It Don’t Feel Right
I don’t let much get to me. Especially on the internet. There’s enough going on IRL and, in the midst of leading a family and living my dream (which are intertwined), who has time for the drama?
But when I read this post on Why I Stalk a Sexy Black Woman on Twitter, I couldn’t click away in silence.
I encourage you to read it and then come back to the rest of this post.
Current media — particularly this year with the CNN Specials and online commentary about black women — has been dumping their trash on my sisters’ heads and I’m sick of it.
They are going to say what they’re going to say and usually not in a complimenting light, so the only thing that can bring balance is to stand up and share the real rhetoric that embraces the whole story. I have been raised, educated and uplifted by black women my entire life and I’ll be damned if I let this shit continue to be spread without my voice in the mix.
Yes, I cursed. You’re welcome.
I don’t know if my comment will make it onto their post, so I decided to share it below:
This post is more ignorant than racist (IMO). For every black woman on Twitter who rocks a flirty, bathroom head shot and goes from Jesus-freak to just plain “freak” in her tweets — there are a myriad of intelligent, black female lawyers, doctors, authors and artists who tweet positive musings while letting their Jesus-freak/encouragement/global consciousness/business promotion flags fly.
Am I turning a blind eye to the ones you illustrate in your post? Hell no. There ARE some questionable, goo-goo monsters on Twitter and they come in an array of colors and cultures.
But (once again) black women seem to be the only statistical sample chosen when illustrating foolishness.
I acknowledge and respect your right to tell the story you want to tell. This is my two cents:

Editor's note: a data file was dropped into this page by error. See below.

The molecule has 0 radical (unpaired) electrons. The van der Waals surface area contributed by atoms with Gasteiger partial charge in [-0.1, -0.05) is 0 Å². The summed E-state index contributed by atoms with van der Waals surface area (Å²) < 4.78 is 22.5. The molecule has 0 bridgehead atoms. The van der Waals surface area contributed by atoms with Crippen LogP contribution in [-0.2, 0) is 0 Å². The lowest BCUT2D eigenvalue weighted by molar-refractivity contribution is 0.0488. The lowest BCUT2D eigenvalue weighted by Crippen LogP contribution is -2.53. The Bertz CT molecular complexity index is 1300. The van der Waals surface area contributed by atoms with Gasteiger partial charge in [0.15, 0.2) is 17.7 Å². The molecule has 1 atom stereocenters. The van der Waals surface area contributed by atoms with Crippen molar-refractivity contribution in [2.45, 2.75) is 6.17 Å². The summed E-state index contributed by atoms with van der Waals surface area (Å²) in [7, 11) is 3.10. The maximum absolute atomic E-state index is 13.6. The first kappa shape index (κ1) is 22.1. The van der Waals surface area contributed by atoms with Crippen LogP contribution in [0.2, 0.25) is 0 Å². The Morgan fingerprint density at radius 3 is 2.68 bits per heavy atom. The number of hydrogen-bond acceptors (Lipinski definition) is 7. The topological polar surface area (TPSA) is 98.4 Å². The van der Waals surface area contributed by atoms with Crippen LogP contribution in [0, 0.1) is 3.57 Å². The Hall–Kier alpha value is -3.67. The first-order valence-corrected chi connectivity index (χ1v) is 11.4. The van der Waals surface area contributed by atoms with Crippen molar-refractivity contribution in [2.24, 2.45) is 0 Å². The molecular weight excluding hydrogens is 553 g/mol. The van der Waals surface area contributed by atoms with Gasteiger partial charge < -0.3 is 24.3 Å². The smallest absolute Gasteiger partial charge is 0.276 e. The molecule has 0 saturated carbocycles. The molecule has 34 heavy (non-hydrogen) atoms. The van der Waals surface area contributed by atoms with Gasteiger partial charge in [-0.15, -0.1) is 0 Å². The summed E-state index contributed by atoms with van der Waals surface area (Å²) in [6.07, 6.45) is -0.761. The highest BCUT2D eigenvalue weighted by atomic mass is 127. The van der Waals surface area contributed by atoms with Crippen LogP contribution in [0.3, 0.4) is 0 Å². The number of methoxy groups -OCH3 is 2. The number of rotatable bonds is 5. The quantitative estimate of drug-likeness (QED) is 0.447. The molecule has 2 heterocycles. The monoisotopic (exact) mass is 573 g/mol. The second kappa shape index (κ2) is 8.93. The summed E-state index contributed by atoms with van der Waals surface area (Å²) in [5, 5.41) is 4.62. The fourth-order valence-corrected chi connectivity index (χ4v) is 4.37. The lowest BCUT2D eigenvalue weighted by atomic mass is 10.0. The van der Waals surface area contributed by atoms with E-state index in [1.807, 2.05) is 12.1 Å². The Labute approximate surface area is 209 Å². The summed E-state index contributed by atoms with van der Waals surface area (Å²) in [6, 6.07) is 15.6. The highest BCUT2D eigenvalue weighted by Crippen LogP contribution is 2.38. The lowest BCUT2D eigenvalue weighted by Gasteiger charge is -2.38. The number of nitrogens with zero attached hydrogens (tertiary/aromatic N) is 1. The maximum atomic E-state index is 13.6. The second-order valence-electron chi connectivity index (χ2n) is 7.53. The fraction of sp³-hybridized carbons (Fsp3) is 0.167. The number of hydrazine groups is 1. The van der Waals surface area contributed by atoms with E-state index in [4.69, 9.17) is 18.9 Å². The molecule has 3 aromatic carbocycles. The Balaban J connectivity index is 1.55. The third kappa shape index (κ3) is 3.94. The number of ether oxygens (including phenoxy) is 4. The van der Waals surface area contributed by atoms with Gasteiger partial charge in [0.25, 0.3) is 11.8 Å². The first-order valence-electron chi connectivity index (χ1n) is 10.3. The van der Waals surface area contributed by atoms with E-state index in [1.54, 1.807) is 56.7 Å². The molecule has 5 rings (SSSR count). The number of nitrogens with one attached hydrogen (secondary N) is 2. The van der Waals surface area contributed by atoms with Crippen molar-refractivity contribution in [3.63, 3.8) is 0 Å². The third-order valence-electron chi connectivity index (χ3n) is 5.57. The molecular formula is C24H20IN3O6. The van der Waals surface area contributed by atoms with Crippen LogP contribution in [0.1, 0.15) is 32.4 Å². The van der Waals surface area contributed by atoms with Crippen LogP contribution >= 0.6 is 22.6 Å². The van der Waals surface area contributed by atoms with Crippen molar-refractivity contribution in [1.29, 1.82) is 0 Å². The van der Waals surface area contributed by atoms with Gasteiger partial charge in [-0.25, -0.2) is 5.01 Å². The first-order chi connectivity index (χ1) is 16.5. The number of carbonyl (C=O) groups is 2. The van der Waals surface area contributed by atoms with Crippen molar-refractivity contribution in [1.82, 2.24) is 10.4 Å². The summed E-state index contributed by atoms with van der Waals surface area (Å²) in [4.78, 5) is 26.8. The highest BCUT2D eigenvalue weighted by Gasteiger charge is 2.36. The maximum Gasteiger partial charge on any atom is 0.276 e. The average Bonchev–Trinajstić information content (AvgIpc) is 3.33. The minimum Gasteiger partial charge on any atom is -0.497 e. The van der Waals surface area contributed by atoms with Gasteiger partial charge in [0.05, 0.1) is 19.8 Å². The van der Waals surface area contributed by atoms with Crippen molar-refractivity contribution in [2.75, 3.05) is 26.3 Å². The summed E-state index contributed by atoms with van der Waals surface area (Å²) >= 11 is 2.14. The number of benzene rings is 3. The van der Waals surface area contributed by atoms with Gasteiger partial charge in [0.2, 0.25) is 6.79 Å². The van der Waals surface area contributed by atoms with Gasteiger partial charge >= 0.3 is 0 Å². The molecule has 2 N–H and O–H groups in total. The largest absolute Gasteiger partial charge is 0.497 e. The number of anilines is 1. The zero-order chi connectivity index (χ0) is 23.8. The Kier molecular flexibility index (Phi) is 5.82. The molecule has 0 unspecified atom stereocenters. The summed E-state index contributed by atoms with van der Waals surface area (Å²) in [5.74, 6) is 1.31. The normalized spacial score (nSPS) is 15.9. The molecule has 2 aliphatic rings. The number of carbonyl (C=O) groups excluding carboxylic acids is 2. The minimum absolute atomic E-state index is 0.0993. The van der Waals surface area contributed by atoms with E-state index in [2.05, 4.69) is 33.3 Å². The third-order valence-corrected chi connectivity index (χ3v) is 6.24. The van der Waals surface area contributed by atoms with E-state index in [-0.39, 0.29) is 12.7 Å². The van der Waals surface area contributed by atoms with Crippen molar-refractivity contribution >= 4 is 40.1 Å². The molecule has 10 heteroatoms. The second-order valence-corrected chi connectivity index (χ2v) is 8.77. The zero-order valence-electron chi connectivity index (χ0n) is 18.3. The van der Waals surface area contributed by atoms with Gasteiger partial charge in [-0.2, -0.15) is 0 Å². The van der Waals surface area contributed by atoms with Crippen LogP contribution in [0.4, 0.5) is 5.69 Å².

I see this post as (yet another) pile of pointless, bullshit rhetoric — wrapped in a clever, traffic inducing headline and dumped on my sisters and I’m sick of it. . . I really, really am.
I was raised by a black woman (and man), married a black woman and my children were born of a black woman. I have experienced their love, pain, wrath, confusion and support from the cradle to my Twitterstream.
This, Joel Johnson, is NOT the quintessential depiction of a black woman…on Twitter or otherwise.
I would be thrilled to share some Twitter handles of black women who defy your analysis.
But my question is, would you write about them?
I’m not discounting those outside my race, who have helped and encouraged me in my life. This is just not the conversation right now. I’m talking about black women and the way people like Joel Johnson find amusement in depicting the worst, most inaccurate account of MY sisters. And trust, he is only one cog in a grandiose machine that loves to churn BS about my black women.
Again, I say the only real way to address their right to freely share their depictions is to counteract it with our own.